Boys and Girls Club ‘Powers’ up at Jam
by SARALYN NORKUS Banner Sports Writer
Aug 03, 2014 | 841 views | 0 0 comments | 14 14 recommendations | email to a friend | print
Boys and Girls Club

SIX-YEAR OLD CADE SMITH entertains the crowd with his ukulele skills at the Ocoee River Jams, Saturday. Cade, who also plays acoustic guitar, will be a first grader at Oak Grove Elementary School this year. Banner photo, SARALYN NORKUS
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OCOEE — This year’s Ocoee River Jam held extra special meaning to the Boys and Girls Club’s Powers Unit.

Currently, Unit Director Brian Lessig and Montessori Kinder International School owner Brigitta Hoeferle are on a mission to build a DreamCourt at the Lay Street location.

The DreamCourt program was the brain child of Nancy Lieberman or, as she is better known in the basketball realm, “Lady Magic.”

Lieberman was the first female basketball hall-of-famer and began the Nancy Lieberman Foundation to help better the lives of children living in disadvantaged areas.

After hearing about a DreamCourt that had been established at a Nashville Boys and Girls Club, Hoeferle decided that one of Cleveland’s Boys and Girls Clubs could benefit from a DreamCourt as well.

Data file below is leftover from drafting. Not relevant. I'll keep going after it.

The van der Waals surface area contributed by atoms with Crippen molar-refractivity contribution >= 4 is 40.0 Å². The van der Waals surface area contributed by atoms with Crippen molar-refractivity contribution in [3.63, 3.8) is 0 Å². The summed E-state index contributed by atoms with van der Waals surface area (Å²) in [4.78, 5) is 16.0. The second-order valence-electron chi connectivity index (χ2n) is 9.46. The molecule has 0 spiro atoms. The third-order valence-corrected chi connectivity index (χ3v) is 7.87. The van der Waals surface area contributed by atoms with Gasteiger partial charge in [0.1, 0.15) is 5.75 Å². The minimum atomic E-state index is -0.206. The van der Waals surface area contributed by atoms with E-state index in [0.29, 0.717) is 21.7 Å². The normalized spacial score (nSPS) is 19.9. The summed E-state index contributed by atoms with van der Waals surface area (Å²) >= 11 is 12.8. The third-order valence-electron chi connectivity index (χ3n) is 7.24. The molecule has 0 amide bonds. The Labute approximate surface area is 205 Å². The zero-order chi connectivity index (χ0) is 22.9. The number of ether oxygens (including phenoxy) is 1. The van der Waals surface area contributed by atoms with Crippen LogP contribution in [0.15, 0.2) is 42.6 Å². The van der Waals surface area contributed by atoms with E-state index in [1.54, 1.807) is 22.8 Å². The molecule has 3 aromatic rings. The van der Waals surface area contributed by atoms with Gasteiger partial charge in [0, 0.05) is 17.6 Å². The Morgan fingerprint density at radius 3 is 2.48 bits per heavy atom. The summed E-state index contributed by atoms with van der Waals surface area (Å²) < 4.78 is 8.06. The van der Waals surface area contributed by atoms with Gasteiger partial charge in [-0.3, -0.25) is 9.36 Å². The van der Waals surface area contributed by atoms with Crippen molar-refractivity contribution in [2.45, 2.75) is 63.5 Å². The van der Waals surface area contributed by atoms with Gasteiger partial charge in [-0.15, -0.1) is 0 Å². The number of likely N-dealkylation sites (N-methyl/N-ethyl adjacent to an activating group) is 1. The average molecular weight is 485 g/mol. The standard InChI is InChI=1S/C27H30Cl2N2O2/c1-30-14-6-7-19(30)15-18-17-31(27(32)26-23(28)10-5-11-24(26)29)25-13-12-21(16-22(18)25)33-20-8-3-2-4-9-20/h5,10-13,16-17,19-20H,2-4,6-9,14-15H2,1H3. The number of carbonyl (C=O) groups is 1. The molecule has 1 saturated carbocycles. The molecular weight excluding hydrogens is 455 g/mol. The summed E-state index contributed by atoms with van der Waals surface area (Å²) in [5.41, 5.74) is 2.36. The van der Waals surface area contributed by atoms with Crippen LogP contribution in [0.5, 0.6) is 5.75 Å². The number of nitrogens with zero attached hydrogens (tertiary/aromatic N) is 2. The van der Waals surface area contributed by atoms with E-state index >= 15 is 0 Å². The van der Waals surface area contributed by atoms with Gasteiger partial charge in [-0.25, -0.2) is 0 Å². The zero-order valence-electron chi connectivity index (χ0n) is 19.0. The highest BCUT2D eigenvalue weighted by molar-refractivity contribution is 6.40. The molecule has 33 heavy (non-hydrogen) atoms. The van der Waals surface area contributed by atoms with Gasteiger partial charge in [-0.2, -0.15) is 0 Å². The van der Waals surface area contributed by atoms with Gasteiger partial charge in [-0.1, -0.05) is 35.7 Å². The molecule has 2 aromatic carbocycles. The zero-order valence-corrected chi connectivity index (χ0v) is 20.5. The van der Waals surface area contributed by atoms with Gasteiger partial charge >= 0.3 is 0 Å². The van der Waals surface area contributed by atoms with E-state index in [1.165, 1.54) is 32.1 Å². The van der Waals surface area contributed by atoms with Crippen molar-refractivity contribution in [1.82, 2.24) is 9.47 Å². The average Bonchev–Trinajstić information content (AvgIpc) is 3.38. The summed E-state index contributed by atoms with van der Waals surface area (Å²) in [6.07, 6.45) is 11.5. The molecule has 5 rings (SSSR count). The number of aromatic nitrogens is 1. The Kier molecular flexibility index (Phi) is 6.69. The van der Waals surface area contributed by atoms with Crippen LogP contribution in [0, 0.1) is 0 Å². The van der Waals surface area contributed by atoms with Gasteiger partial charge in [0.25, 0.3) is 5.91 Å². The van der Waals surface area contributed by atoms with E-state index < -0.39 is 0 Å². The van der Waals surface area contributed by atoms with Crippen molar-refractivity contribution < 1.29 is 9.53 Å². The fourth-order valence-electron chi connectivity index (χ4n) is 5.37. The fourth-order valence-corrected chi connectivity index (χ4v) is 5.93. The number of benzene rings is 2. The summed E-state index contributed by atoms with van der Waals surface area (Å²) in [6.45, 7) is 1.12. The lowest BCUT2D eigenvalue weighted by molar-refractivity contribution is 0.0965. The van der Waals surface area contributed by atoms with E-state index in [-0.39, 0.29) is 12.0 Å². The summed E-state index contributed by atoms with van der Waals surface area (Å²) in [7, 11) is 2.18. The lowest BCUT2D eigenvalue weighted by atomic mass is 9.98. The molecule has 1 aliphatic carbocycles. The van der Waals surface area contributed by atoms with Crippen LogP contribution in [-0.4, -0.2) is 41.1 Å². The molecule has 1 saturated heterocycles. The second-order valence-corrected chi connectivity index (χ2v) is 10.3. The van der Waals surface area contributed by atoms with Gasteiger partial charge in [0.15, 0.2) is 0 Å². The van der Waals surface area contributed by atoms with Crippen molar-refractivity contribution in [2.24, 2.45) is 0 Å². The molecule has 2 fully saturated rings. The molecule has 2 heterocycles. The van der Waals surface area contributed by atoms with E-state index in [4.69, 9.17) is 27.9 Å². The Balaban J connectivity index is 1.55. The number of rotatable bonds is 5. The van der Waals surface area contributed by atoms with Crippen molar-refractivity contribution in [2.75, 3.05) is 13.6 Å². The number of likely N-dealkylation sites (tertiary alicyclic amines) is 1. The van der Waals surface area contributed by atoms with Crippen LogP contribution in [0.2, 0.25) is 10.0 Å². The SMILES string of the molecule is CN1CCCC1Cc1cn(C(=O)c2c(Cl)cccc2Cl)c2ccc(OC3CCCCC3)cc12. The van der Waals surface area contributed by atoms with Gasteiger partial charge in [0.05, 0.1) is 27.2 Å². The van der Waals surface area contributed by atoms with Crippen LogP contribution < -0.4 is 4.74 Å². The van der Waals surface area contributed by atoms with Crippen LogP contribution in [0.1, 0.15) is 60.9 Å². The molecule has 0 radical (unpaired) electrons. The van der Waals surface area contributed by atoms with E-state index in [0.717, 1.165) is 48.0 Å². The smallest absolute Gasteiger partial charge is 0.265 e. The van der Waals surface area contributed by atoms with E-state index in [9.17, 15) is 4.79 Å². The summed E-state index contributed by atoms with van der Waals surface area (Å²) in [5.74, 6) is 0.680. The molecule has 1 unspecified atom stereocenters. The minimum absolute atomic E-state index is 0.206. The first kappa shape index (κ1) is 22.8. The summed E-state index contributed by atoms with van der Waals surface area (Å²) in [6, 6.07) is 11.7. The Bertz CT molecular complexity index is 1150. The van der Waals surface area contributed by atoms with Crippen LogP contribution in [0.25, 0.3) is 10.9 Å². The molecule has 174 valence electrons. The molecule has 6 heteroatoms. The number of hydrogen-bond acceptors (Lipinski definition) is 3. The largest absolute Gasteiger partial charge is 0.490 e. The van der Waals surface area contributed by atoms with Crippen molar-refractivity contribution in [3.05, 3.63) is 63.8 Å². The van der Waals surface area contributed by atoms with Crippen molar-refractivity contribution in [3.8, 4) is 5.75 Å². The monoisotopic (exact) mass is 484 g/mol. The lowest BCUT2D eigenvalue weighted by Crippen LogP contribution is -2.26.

“I am in collaboration with a company called WorldVentures, which is a relationship marketing company. Nancy Lieberman and WorldVentures have been collaborating and putting these DreamCourts all around the United States,” Hoeferle explained. “Nancy’s mission with her foundation is to give children from distressed areas an opportunity to get off the streets.”

After talking to Lessig and Housing Authority Director Paul Dellinger, Hoeferle discovered that her idea was right on track with what was needed at the Powers Unit.

“It takes a collaboration of everyone to make a difference in our world,” Hoeferle proclaimed. “We started fundraising and sitting down with the Boys and Girls Club and HUD to figure out how to make this work. Of course, you need the funds first before you can start anything.”

The total required to build the Lay Street DreamCourt comes out to $32,000.

Two and a half years later, thanks to fundraisers such as the Maifest and the Ocoee River Jam, the group is nearly halfway to its goal.

“I’m excited with what is happening here and what we’re doing with the DreamCourt. We’ve already raised $15,000,” Hoeferle declared.

Besides building the basketball court, the group also hopes to add a playground and picnic area.

“I think this will make a big difference in the Lay Street community,” Hoeferle commented.

While the timeline depends on how quickly funds can be raised, Hoeferle is hopeful that construction will begin within a year.

Donations may be made online at A charitable donation receipt is available as well when donating online.